Thrifty speeds up IT revolution

Legacy system replacements fuel innovation

Ageing Linux and Unix systems have prompted national car rental company Thrifty to modernize its server platforms and direct investment towards more innovative applications.

Thrifty's IT manager Michael Morton said the transformation initiative began about eight months ago when its Red Hat Linux and SCO Unix systems were becoming outdated.

"All servers were falling behind and we were hit by a rootkit two years ago and that was a catalyst for wanting things to be up to date as possible," Morton said.

Thrifty's in-house Linux administrator did not have the skills to overcome some of the issues the company had so it contracted Sydney-based open source consultancy Solutions First to spearhead to modernization project.

"We wanted to get car the rental system, Cars Plus, onto a new set of servers," Morton said. "In doing so we looked at Solutions First and one of its recommendations was to move away from Red Hat to Ubuntu Linux, which we did."

The Cars Plus reporting software, IQ Reports, had support for it stopped with Linux kernel 2.4 releases so Solutions First did some "fancy footwork" to enable it to run on kernel 2.6 systems.

With Linux and Unix comprising about 70 percent of the server infrastructure and the remainder Windows, Morton said there is no clear migration path for Cars Plus but IQ Reports will be replaced with a more modern reporting mechanism.

Another part of the car rental system architecture is SCO Unix which was being relied on for printing management.

To overcome this dependency, Solutions First developed software to convert raw text to HTML, which is then converted to a form where it is printed at Thrifty's 48 branches. CUPS is now being used for print serving.

"We have one more step to do which is to get rid of UUCP to transfer data to and from the thrifty network," Morton said. "SCO will be out by the end of February and we can then use the WAN instead of dial-up."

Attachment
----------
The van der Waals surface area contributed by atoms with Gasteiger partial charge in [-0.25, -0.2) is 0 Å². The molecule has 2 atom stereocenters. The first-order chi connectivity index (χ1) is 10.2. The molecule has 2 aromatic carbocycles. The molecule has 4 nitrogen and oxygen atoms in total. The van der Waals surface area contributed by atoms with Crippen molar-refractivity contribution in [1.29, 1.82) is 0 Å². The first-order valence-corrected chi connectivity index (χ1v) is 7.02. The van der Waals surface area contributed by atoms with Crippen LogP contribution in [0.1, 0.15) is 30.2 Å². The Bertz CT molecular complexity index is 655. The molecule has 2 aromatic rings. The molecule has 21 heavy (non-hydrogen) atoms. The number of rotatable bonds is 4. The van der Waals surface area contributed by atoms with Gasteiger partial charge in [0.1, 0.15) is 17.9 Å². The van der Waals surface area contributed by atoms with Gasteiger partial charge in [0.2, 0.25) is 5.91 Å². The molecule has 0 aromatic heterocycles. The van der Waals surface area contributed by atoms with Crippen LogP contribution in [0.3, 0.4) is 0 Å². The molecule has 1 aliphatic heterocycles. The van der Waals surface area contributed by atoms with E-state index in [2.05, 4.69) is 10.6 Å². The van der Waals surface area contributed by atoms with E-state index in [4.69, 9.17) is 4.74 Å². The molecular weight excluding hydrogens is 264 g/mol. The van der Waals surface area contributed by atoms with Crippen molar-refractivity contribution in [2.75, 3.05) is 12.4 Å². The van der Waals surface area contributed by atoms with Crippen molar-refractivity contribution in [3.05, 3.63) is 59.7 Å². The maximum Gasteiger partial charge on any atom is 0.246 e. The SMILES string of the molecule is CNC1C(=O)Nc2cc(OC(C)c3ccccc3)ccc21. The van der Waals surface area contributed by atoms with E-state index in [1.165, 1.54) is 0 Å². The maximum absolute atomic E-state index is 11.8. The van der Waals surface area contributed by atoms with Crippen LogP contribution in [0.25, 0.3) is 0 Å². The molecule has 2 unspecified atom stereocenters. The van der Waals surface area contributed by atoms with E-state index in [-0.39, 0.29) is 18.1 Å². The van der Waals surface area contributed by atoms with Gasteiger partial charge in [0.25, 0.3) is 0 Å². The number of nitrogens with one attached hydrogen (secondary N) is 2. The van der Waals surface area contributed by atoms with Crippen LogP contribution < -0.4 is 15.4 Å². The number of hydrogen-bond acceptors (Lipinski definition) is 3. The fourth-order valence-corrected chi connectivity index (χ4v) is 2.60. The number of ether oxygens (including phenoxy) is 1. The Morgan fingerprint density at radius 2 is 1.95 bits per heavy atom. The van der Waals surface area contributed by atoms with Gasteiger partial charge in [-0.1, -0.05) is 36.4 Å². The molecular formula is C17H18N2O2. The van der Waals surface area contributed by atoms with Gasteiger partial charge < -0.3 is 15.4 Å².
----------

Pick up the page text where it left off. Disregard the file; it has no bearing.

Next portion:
The NRMA-owned Thrifty will now turn its attention to adding more value to the business by upgrading its Web site, also on Red Hat, and intranet.

"We have had a very good experience with Linux and open source and are looking to assess it more this year in terms of CRM and our intranet," Morton said, adding by the end of the financial year all the server work will be completed.

Thrifty's messaging infrastructure is powered by CommuniGate Pro on Linux and its desktops are either Windows 2000 or XP with Microsoft Outlook and Office.

Morton will assess the newly-released Windows Vista in time but it has already arrived pre-loaded on some new notebooks.

Solutions First managing director David Kempe said Thrifty now has a fully-redundant, two-node cluster running Ubuntu with an IBM FastT SAN.

"The central booking database Cars Plus is a Cobol database running on SCO binaries [and] they were stuck on Red Hat 7.3 and we upgraded them to Ubuntu Dapper," Kempe said. "You just can't do that on platforms you don't have the source code to."

Kempe said the ideas and philosophies of open source is beginning to influence purchasing at Thrifty.

"The idea of vendor lock-in is becoming more of a priority because they have been burnt in the past," he said. "That's the reason why people choose open source. You also have freedom as a service provider to change the solutions you offer. We are not locked into recommending one product [so] we can offer better service."

On the new printing system, Kempe said Solutions First used Ghostscript and Mozilla to render the application in HTML and then print it out which ended up costing one-third of comparable proprietary software "without the limits".

"We are in the process of writing some software to decommission an old SCO box that does UUCP transmits of core business software to different locations," he said.

Kempe said Thrifty is acquiring a lot of branches and wanted an integrated way to access its files so Solutions First developed a file system application in Ruby dubbed "Carsfs".

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